5 Reasons to Put Down That Beer Right Now

Article posted in: Nutrisystem for Men

Sometimes in summer, there’s nothing better than a cold one. And when you’re trying to lose weight, it can be tough to give up an evening beer.

Most weight loss programs, including Nutrisystem, suggest avoiding alcohol all together while you’re on the plan—you save calories, eat more nutritious foods, and are more likely to stay on track. But if your Saturday doesn’t feel right without a brew, make sure you stick with just one of the lighter varieties, and drink plenty of water with it to help fill you up and help metabolize the alcohol.

But your results could be better and faster if you avoid it—and you could feel more satisfied on your plan if you avoid drinking. So consider putting down that beer.

Here are five reasons why:

1. It’s high in calories.

Even a light beer has 100 calories or more, with heftier brews like IPAs ringing in at 200 calories or more. That’s mostly because of the alcohol: It has seven calories per gram, compared to just four calories per gram for carbohydrates and protein and nine calories per gram for fat. If you’re on a reduced-calorie diet, that means one beer can be 10 percent or more of your daily caloric intake—and unlike protein, complex carbohydrates, or even higher-calorie fat, booze doesn’t help you get full or stay feeling that way for long. So your brew is eating up your day’s eating without providing much satisfaction.

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2. And those calories are empty.

You’ve probably heard that when you’re on a diet, you shouldn’t drink your calories. Liquids are usually low on fiber and protein, nutrients that make you feel full and keep you feeling that way. But alcohol is a double whammy: Other drinks may provide some protein, complex carbs or fat—all nutrients your body needs to function. But alcohol is not a nutrient your body needs. When you’re on a reduced-calorie program, you want to make every calorie count—and alcohol doesn’t.

3. It may make you more likely to overeat.

Not only does beer have calories on its own, but you might eat more calories after drinking it. This is usually blamed on lowered inhibitions: When you’ve been drinking, a big, fatty cheeseburger and a pile of fries sounds way more delicious than when you’re sober. And if you smell it, scientists say, that greasy plate will literally smell more delicious than it normally does: In a 2015 study of 35 women, those who had alcohol in their system had a more sensitive brain response to food aromas, which led to eating more than those who were sober.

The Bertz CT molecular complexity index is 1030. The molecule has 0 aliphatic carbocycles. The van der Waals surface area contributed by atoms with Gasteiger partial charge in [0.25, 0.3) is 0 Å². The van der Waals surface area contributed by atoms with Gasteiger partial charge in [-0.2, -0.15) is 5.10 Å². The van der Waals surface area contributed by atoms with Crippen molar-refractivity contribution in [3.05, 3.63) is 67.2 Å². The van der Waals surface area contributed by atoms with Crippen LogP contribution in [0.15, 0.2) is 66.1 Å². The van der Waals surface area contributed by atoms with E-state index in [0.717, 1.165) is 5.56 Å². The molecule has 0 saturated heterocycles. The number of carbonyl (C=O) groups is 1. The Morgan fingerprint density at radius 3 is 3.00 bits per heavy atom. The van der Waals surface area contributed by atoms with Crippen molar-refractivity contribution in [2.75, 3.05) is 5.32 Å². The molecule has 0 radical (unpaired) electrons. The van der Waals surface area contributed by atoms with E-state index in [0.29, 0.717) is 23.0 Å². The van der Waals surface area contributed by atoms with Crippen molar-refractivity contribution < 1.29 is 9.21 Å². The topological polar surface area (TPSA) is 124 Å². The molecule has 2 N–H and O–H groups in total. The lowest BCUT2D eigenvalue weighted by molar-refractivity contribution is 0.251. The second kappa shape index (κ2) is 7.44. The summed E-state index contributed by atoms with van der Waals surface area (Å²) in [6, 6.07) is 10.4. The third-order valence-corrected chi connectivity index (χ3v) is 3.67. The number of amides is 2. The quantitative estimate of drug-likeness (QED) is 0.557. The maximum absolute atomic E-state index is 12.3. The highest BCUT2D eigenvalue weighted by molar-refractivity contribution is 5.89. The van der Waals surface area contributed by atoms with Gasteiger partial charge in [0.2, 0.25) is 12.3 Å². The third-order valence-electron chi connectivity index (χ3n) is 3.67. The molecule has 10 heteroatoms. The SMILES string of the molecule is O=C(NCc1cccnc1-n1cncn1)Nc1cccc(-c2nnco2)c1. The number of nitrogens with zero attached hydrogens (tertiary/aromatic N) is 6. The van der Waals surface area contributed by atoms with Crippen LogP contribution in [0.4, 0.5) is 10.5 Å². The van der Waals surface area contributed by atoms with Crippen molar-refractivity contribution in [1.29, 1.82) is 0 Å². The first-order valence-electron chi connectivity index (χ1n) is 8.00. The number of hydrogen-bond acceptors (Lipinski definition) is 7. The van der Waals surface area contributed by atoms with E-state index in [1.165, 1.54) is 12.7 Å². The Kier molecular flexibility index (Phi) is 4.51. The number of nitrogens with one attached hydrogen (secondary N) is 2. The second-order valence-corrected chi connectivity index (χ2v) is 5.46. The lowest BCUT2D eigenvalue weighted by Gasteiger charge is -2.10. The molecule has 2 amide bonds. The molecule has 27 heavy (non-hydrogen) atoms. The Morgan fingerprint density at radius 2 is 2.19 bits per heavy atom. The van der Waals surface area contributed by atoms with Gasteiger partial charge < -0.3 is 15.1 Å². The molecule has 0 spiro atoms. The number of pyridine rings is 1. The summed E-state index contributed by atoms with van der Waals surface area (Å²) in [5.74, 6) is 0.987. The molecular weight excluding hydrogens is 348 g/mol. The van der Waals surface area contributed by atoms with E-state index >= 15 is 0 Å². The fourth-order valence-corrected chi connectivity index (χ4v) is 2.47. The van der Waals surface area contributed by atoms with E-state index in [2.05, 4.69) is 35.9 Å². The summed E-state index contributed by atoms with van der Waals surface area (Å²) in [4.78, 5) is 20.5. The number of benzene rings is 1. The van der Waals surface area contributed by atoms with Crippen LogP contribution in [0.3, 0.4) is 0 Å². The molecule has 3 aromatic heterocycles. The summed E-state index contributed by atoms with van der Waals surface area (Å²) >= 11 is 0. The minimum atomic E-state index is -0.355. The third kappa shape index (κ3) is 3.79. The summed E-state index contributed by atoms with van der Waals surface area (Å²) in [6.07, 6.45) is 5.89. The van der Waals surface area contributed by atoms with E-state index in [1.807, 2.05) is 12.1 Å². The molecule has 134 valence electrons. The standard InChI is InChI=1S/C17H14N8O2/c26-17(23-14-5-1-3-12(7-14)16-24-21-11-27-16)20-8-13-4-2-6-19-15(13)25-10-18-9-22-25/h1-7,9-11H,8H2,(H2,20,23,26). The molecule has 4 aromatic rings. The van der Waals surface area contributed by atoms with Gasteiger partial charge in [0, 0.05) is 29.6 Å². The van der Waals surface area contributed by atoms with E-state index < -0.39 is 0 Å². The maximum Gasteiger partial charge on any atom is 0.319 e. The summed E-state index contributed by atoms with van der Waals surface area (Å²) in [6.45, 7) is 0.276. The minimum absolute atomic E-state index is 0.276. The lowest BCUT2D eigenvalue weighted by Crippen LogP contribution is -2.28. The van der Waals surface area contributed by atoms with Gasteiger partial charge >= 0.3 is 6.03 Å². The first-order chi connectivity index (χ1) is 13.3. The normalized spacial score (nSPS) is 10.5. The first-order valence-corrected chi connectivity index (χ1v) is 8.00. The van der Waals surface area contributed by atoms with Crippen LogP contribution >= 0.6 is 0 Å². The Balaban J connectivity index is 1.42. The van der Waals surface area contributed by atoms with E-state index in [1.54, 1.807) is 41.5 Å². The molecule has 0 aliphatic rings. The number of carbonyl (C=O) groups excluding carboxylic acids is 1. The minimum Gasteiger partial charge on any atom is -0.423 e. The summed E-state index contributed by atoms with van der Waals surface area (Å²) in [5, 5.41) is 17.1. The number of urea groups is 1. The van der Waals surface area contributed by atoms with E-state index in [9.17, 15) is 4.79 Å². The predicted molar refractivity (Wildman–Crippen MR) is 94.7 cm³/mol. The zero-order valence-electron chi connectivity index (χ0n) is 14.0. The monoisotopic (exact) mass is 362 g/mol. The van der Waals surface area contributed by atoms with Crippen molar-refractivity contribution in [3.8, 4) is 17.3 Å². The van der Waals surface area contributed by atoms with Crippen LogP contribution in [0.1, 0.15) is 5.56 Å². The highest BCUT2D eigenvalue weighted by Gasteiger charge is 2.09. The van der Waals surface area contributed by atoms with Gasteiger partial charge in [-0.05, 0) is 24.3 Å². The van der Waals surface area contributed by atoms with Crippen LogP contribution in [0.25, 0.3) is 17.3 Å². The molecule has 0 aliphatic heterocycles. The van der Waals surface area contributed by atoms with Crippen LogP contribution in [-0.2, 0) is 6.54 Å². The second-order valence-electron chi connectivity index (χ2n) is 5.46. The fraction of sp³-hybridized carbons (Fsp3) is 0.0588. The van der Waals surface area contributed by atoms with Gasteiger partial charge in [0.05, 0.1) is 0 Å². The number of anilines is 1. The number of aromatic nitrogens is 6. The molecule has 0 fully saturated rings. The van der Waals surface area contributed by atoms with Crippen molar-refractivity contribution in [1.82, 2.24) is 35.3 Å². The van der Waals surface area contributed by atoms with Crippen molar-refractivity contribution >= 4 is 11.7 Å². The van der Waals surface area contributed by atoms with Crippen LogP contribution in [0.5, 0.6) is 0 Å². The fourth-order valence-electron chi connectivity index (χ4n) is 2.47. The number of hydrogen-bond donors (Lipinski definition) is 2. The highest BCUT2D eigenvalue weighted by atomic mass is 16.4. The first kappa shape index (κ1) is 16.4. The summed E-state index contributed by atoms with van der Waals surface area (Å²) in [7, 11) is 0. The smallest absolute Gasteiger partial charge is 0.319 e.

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4. It dehydrates you, which could also make you less full after eating.

You’ve probably heard that when you feel hungry, you could really just be thirsty, and there’s some truth to that. When you’re dehydrated, meals can feel less filling: In a 2015 study from the Journal of Sports Science, researchers had male participants eat when they were either re-hydrated after exercise, or still in a dehydrated state. While both groups ate around the same amount, the dehydrated group felt less full—leaving them at-risk for eating again sooner. Alcohol dehydrates the body, so not only might you feel hungrier from less inhibitions and higher sensitivity to food smell, it might also make that between-beers greasy meal feel less filling.

5. And you could keep overeating for up to 24 hours.

When you’ve been binge-drinking, you’re more likely to overeat during that night and the next day—a fact confirmed not just by anyone who has had a hangover, but by a survey of more than 2,000 people. And “binge drinking” doesn’t mean taking down a 12-pack yourself: Just three drinks constitutes a binge, and can have big effects. In the survey, conducted in 2014, more than half of respondents said that a night of drinking resulted in a fast food binge in the 24 following hours, in some cases containing more than 2,000 calories above their normal intake. And what’s worse, it made them less active, too: Half of the respondents who said they’d binged had also canceled physical activities for the day after when drinking just fewer than four beers.